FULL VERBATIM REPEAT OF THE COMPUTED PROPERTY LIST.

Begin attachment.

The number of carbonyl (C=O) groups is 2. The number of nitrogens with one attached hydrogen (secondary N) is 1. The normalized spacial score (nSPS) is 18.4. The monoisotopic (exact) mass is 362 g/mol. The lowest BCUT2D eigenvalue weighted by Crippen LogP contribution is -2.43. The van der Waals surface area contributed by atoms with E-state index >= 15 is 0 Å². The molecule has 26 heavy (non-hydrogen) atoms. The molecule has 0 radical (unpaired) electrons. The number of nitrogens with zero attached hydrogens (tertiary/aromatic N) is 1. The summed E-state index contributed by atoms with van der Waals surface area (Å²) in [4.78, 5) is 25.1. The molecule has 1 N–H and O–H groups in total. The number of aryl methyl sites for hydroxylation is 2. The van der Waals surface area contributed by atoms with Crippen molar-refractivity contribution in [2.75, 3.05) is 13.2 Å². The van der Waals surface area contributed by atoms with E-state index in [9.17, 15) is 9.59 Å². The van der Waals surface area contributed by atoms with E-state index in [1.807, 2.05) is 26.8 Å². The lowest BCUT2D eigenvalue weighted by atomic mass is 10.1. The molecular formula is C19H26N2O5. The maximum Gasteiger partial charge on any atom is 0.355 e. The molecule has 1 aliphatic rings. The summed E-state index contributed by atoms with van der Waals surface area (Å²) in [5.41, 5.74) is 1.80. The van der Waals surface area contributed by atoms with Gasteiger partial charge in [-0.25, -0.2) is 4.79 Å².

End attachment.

The number of carbonyl (C=O) groups is 2. The number of nitrogens with one attached hydrogen (secondary N) is 1. The normalized spacial score (nSPS) is 18.4. The monoisotopic (exact) mass is 362 g/mol. The lowest BCUT2D eigenvalue weighted by Crippen LogP contribution is -2.43. The van der Waals surface area contributed by atoms with E-state index >= 15 is 0 Å². The molecule has 26 heavy (non-hydrogen) atoms. The molecule has 0 radical (unpaired) electrons. The number of nitrogens with zero attached hydrogens (tertiary/aromatic N) is 1. The summed E-state index contributed by atoms with van der Waals surface area (Å²) in [4.78, 5) is 25.1. The molecule has 1 N–H and O–H groups in total. The number of aryl methyl sites for hydroxylation is 2. The van der Waals surface area contributed by atoms with Crippen molar-refractivity contribution in [2.75, 3.05) is 13.2 Å². The van der Waals surface area contributed by atoms with E-state index in [9.17, 15) is 9.59 Å². The van der Waals surface area contributed by atoms with E-state index in [1.807, 2.05) is 26.8 Å². The lowest BCUT2D eigenvalue weighted by atomic mass is 10.1. The molecular formula is C19H26N2O5. The maximum Gasteiger partial charge on any atom is 0.355 e. The molecule has 1 aliphatic rings. The summed E-state index contributed by atoms with van der Waals surface area (Å²) in [5.41, 5.74) is 1.80. The van der Waals surface area contributed by atoms with Gasteiger partial charge in [-0.25, -0.2) is 4.79 Å².